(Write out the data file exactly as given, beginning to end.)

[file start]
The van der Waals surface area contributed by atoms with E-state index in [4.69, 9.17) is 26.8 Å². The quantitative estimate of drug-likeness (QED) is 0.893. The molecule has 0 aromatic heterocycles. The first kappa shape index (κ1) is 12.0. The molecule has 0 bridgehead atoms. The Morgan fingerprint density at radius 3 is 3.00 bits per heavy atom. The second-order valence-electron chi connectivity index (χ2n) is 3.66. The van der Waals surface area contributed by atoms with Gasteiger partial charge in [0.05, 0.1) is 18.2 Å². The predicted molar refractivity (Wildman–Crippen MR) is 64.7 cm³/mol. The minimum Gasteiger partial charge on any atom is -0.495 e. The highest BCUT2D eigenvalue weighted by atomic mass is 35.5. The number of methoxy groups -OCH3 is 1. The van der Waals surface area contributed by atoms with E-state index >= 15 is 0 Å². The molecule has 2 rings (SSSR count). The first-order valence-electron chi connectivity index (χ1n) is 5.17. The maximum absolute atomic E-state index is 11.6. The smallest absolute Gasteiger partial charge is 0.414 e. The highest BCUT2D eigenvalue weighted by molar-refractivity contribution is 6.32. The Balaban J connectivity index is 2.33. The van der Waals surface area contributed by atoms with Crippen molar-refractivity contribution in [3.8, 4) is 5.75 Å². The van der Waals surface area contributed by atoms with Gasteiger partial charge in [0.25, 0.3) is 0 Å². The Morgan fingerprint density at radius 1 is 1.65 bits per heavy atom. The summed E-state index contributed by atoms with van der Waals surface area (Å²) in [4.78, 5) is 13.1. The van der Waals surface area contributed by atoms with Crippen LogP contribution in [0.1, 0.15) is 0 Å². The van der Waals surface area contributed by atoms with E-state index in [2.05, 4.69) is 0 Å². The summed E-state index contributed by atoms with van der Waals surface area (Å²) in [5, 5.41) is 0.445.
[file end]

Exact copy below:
The van der Waals surface area contributed by atoms with E-state index in [4.69, 9.17) is 26.8 Å². The quantitative estimate of drug-likeness (QED) is 0.893. The molecule has 0 aromatic heterocycles. The first kappa shape index (κ1) is 12.0. The molecule has 0 bridgehead atoms. The Morgan fingerprint density at radius 3 is 3.00 bits per heavy atom. The second-order valence-electron chi connectivity index (χ2n) is 3.66. The van der Waals surface area contributed by atoms with Gasteiger partial charge in [0.05, 0.1) is 18.2 Å². The predicted molar refractivity (Wildman–Crippen MR) is 64.7 cm³/mol. The minimum Gasteiger partial charge on any atom is -0.495 e. The highest BCUT2D eigenvalue weighted by atomic mass is 35.5. The number of methoxy groups -OCH3 is 1. The van der Waals surface area contributed by atoms with E-state index >= 15 is 0 Å². The molecule has 2 rings (SSSR count). The first-order valence-electron chi connectivity index (χ1n) is 5.17. The maximum absolute atomic E-state index is 11.6. The smallest absolute Gasteiger partial charge is 0.414 e. The highest BCUT2D eigenvalue weighted by molar-refractivity contribution is 6.32. The Balaban J connectivity index is 2.33. The van der Waals surface area contributed by atoms with Crippen molar-refractivity contribution in [3.8, 4) is 5.75 Å². The van der Waals surface area contributed by atoms with Gasteiger partial charge in [0.25, 0.3) is 0 Å². The Morgan fingerprint density at radius 1 is 1.65 bits per heavy atom. The summed E-state index contributed by atoms with van der Waals surface area (Å²) in [4.78, 5) is 13.1. The van der Waals surface area contributed by atoms with Crippen LogP contribution in [0.1, 0.15) is 0 Å². The van der Waals surface area contributed by atoms with E-state index in [2.05, 4.69) is 0 Å². The summed E-state index contributed by atoms with van der Waals surface area (Å²) in [5, 5.41) is 0.445.